Federal Relief of Regulatory Oversight Burdens in Medicaid Final Rule Perri Nena Smith Senior Editor Loyola University Chicago School of Law, JD 2021 The Centers for Medicare & Medicaid Services (“CMS”) refined the Medicaid and Children’s Health Insurance Program (“CHIP”) Managed Care final rules. CMS originally released the final rules in 2016 and another …
The Centers for Medicare & Medicaid Services (“CMS”) Innovation Center (“CMMI”) recently announced a new model for health care providers in rural areas to receive payment from the federal government. The Community Health Access and Rural Transformation (“CHART”) initiative aims to improve rural health care while promoting the Trump Administration’s push to shift health care providers into a more expansive value-based payment model.
Signed by President Obama on March 23, 2010, The Affordable Care Act (“ACA”) provided a monumental change to healthcare. The ACA created access, added provisions to improve quality, and created cost containment measures. However, the ACA created a quintessential question of Federalism. As it exists today, the Supreme Court will listen to oral arguments in November on the constitutionality of the ACA, in California v. Texas. If the Court decides that the ACA is unconstitutional, millions of Americans who are insured under the Act will lose coverage. Additionally, aside from access, the ACA includes regulatory laws such as Section 1557’s nondiscriminatory provisions, and amendments to the False Claims Act & HIPAA.
The Centers for Medicare & Medicaid Services (“CMS”) released new guidance for skilled nursing facilities (“SNFs”) as part of a larger rulemaking agenda for healthcare institutions in the throes of the current public health emergency with COVID-19. CMS has also detailed the fines for non-compliance with the new COVID-19 requirements for SNFs and other healthcare institutions such as hospitals and laboratories.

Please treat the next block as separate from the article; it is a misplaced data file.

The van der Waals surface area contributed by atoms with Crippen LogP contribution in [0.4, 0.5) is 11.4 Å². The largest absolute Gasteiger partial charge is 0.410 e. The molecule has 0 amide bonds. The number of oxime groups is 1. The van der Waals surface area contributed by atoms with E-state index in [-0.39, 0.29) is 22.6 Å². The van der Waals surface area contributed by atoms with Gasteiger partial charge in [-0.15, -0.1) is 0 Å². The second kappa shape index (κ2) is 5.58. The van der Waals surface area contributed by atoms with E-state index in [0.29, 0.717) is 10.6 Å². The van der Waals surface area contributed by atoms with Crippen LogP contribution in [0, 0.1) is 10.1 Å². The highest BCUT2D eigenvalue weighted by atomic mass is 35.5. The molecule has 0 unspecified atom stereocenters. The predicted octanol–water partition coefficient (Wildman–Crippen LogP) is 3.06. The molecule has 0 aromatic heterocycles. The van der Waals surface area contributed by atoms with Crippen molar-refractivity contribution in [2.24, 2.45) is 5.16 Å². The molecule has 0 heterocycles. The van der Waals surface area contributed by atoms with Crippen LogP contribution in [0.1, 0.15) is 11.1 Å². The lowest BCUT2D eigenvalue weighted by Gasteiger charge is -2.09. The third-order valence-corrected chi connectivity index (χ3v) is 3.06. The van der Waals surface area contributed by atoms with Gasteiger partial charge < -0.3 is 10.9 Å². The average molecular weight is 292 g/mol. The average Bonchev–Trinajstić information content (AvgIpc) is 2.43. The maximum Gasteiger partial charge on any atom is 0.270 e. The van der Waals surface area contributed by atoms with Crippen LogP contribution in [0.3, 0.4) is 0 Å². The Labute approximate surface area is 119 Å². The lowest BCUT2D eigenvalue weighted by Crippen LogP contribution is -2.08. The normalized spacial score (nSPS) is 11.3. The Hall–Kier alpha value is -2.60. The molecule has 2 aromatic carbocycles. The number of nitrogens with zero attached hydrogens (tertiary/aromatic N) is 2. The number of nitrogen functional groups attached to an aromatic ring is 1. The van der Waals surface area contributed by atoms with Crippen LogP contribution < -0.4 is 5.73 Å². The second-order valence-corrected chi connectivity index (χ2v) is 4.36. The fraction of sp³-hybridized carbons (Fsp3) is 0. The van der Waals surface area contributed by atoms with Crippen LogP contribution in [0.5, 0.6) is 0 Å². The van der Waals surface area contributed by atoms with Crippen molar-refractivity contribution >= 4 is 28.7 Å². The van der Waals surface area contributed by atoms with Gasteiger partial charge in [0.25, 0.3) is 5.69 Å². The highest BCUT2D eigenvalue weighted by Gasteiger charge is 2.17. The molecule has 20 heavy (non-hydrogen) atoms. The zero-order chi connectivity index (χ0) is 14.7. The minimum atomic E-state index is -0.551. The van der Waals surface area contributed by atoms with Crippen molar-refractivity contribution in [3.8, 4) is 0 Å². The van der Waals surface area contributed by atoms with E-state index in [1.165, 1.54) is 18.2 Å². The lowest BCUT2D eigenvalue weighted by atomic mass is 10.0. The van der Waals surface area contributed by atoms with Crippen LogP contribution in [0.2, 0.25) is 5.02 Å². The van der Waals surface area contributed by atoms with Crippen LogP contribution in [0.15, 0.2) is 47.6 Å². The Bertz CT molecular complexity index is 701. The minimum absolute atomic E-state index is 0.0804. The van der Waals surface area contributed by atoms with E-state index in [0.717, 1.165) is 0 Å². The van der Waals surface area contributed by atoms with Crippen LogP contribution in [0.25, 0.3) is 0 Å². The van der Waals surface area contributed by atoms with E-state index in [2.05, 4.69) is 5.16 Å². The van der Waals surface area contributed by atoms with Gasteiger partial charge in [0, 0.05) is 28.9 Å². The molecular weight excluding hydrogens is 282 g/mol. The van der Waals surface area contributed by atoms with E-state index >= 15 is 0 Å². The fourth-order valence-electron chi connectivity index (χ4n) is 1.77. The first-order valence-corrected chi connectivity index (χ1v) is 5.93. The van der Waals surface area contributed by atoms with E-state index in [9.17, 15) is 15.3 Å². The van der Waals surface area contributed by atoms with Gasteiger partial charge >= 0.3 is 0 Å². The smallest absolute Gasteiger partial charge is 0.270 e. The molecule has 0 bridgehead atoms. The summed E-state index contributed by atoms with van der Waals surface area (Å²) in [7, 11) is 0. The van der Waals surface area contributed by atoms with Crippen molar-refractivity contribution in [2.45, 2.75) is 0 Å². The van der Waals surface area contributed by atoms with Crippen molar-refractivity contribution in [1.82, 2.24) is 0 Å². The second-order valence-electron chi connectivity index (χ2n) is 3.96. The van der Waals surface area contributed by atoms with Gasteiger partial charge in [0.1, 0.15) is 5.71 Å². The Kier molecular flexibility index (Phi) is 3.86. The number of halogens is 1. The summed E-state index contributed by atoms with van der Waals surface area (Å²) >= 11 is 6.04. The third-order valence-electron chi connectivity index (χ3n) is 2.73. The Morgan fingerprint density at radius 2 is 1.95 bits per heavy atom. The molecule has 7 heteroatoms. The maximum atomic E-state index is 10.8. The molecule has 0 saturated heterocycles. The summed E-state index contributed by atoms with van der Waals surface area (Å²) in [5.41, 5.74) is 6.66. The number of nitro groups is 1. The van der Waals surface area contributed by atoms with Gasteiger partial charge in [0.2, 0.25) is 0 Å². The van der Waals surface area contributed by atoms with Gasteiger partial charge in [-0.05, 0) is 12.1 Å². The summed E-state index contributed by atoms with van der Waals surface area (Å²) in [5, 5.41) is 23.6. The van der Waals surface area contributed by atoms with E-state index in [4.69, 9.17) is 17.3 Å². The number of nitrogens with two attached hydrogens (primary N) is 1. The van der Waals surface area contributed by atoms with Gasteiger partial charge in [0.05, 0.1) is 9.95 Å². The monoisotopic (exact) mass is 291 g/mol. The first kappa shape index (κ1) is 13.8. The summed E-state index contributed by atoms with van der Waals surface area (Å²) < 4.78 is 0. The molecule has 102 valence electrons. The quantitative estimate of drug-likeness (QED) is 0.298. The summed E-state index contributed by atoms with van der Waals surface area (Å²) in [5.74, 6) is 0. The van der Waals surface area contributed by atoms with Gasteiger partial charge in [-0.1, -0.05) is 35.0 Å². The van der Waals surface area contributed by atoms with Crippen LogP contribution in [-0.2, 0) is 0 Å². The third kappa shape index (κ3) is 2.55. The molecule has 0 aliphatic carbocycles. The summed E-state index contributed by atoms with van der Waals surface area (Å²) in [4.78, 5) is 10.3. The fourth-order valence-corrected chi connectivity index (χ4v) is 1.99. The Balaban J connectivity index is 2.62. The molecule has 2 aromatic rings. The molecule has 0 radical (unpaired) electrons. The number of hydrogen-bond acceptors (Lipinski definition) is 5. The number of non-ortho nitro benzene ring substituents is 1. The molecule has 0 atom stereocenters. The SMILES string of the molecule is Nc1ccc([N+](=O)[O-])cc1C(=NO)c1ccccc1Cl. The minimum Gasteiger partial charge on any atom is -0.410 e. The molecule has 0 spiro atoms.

COVID-19 was an unexpected pandemic that hit the United States, causing Centers for Medicare and Medicaid Services (“CMS”) to rush to make accommodations for the states. States administer their Medicaid programs following a state plan and under the regulation of federal rules. With approval, states are allowed to amend their state plan and apply for waivers to improve the effectiveness of their Medicaid program. During COVID-19, the Trump Administration made available for states to apply for 1115 waivers, creating a new section labeling 1115(a), the 1135 waiver, and Appendix K to amend 1915(c) waivers for national emergencies. As of May 2020, CMS reported over 200 approved waivers across multiple states.
Workplace wellness programs — efforts to get workers to lose weight, eat better, stress less and sleep more — are an $8 billion industry in the U.S. Recently, Centers for Medicare and Medicaid Services (CMS) launched a pilot project for states to implement health-contingent wellness programs in the individual market. The project is part of a mandate under the Affordable Care Act that added a provision to the Public Health Service Act calling for health-contingent wellness programs to be tested in the individual market through a pilot project operated by HHS, the Department of Labor and the Treasury Department.